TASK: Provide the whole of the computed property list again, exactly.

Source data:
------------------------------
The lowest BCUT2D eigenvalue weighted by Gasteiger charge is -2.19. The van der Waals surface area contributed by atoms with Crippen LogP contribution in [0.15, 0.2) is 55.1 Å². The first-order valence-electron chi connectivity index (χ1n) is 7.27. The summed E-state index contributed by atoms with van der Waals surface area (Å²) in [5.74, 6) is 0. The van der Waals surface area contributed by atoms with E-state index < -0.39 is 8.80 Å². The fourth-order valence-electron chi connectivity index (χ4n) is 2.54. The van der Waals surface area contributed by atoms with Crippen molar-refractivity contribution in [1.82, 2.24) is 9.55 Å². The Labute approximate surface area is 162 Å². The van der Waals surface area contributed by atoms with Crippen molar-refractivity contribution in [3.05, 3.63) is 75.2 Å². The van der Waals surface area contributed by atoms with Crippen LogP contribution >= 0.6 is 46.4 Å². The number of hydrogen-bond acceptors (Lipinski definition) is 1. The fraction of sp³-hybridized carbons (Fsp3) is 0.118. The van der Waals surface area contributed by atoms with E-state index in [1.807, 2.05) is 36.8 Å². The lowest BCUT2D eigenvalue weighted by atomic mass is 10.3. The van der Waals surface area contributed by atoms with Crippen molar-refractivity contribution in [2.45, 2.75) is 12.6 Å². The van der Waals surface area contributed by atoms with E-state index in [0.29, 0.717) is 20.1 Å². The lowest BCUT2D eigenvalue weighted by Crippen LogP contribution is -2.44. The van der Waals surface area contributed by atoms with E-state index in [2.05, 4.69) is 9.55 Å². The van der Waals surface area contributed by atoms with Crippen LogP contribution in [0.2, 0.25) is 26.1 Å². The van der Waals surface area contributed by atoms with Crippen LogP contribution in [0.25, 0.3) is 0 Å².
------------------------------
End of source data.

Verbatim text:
The lowest BCUT2D eigenvalue weighted by Gasteiger charge is -2.19. The van der Waals surface area contributed by atoms with Crippen LogP contribution in [0.15, 0.2) is 55.1 Å². The first-order valence-electron chi connectivity index (χ1n) is 7.27. The summed E-state index contributed by atoms with van der Waals surface area (Å²) in [5.74, 6) is 0. The van der Waals surface area contributed by atoms with E-state index < -0.39 is 8.80 Å². The fourth-order valence-electron chi connectivity index (χ4n) is 2.54. The van der Waals surface area contributed by atoms with Crippen molar-refractivity contribution in [1.82, 2.24) is 9.55 Å². The Labute approximate surface area is 162 Å². The van der Waals surface area contributed by atoms with Crippen molar-refractivity contribution in [3.05, 3.63) is 75.2 Å². The van der Waals surface area contributed by atoms with Crippen LogP contribution >= 0.6 is 46.4 Å². The number of hydrogen-bond acceptors (Lipinski definition) is 1. The fraction of sp³-hybridized carbons (Fsp3) is 0.118. The van der Waals surface area contributed by atoms with E-state index in [1.807, 2.05) is 36.8 Å². The lowest BCUT2D eigenvalue weighted by atomic mass is 10.3. The van der Waals surface area contributed by atoms with Crippen molar-refractivity contribution in [2.45, 2.75) is 12.6 Å². The van der Waals surface area contributed by atoms with E-state index in [0.29, 0.717) is 20.1 Å². The lowest BCUT2D eigenvalue weighted by Crippen LogP contribution is -2.44. The van der Waals surface area contributed by atoms with E-state index in [2.05, 4.69) is 9.55 Å². The van der Waals surface area contributed by atoms with Crippen LogP contribution in [0.2, 0.25) is 26.1 Å². The van der Waals surface area contributed by atoms with Crippen LogP contribution in [0.25, 0.3) is 0 Å².